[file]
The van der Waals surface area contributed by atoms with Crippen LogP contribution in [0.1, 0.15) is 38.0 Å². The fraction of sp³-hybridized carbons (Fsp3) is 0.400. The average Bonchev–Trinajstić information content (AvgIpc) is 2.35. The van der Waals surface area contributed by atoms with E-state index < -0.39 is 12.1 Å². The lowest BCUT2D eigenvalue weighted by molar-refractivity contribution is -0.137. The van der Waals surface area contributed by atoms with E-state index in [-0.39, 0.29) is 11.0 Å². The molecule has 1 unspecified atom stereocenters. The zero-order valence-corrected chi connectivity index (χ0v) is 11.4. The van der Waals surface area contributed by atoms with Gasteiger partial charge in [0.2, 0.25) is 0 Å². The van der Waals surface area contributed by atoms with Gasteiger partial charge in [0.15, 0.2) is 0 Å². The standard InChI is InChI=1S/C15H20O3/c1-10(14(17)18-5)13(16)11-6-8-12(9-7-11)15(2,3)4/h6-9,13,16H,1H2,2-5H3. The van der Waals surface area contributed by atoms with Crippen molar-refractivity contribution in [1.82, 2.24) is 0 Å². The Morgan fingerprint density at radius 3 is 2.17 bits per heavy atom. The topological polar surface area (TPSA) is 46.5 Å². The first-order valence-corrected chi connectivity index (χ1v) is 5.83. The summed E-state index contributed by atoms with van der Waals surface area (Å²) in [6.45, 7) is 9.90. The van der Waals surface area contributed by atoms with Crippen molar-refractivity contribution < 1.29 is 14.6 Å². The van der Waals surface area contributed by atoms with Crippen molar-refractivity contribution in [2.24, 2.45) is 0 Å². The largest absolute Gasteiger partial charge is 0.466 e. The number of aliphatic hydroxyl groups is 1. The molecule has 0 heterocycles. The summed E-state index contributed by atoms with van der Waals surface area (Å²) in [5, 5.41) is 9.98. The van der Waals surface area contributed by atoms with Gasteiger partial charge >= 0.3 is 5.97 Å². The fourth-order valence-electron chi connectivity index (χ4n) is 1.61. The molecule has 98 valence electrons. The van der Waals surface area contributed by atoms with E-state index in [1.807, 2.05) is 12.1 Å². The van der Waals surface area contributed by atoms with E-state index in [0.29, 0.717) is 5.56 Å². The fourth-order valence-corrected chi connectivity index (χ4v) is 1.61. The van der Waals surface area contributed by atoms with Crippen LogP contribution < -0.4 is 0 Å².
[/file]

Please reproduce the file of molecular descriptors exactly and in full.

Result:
The van der Waals surface area contributed by atoms with Crippen LogP contribution in [0.1, 0.15) is 38.0 Å². The fraction of sp³-hybridized carbons (Fsp3) is 0.400. The average Bonchev–Trinajstić information content (AvgIpc) is 2.35. The van der Waals surface area contributed by atoms with E-state index < -0.39 is 12.1 Å². The lowest BCUT2D eigenvalue weighted by molar-refractivity contribution is -0.137. The van der Waals surface area contributed by atoms with E-state index in [-0.39, 0.29) is 11.0 Å². The molecule has 1 unspecified atom stereocenters. The zero-order valence-corrected chi connectivity index (χ0v) is 11.4. The van der Waals surface area contributed by atoms with Gasteiger partial charge in [0.2, 0.25) is 0 Å². The van der Waals surface area contributed by atoms with Gasteiger partial charge in [0.15, 0.2) is 0 Å². The standard InChI is InChI=1S/C15H20O3/c1-10(14(17)18-5)13(16)11-6-8-12(9-7-11)15(2,3)4/h6-9,13,16H,1H2,2-5H3. The van der Waals surface area contributed by atoms with Crippen molar-refractivity contribution in [1.82, 2.24) is 0 Å². The Morgan fingerprint density at radius 3 is 2.17 bits per heavy atom. The topological polar surface area (TPSA) is 46.5 Å². The first-order valence-corrected chi connectivity index (χ1v) is 5.83. The summed E-state index contributed by atoms with van der Waals surface area (Å²) in [6.45, 7) is 9.90. The van der Waals surface area contributed by atoms with Crippen molar-refractivity contribution < 1.29 is 14.6 Å². The van der Waals surface area contributed by atoms with Crippen molar-refractivity contribution in [2.24, 2.45) is 0 Å². The largest absolute Gasteiger partial charge is 0.466 e. The number of aliphatic hydroxyl groups is 1. The molecule has 0 heterocycles. The summed E-state index contributed by atoms with van der Waals surface area (Å²) in [5, 5.41) is 9.98. The van der Waals surface area contributed by atoms with Gasteiger partial charge >= 0.3 is 5.97 Å². The fourth-order valence-electron chi connectivity index (χ4n) is 1.61. The molecule has 98 valence electrons. The van der Waals surface area contributed by atoms with E-state index in [1.807, 2.05) is 12.1 Å². The van der Waals surface area contributed by atoms with E-state index in [0.29, 0.717) is 5.56 Å². The fourth-order valence-corrected chi connectivity index (χ4v) is 1.61. The van der Waals surface area contributed by atoms with Crippen LogP contribution < -0.4 is 0 Å².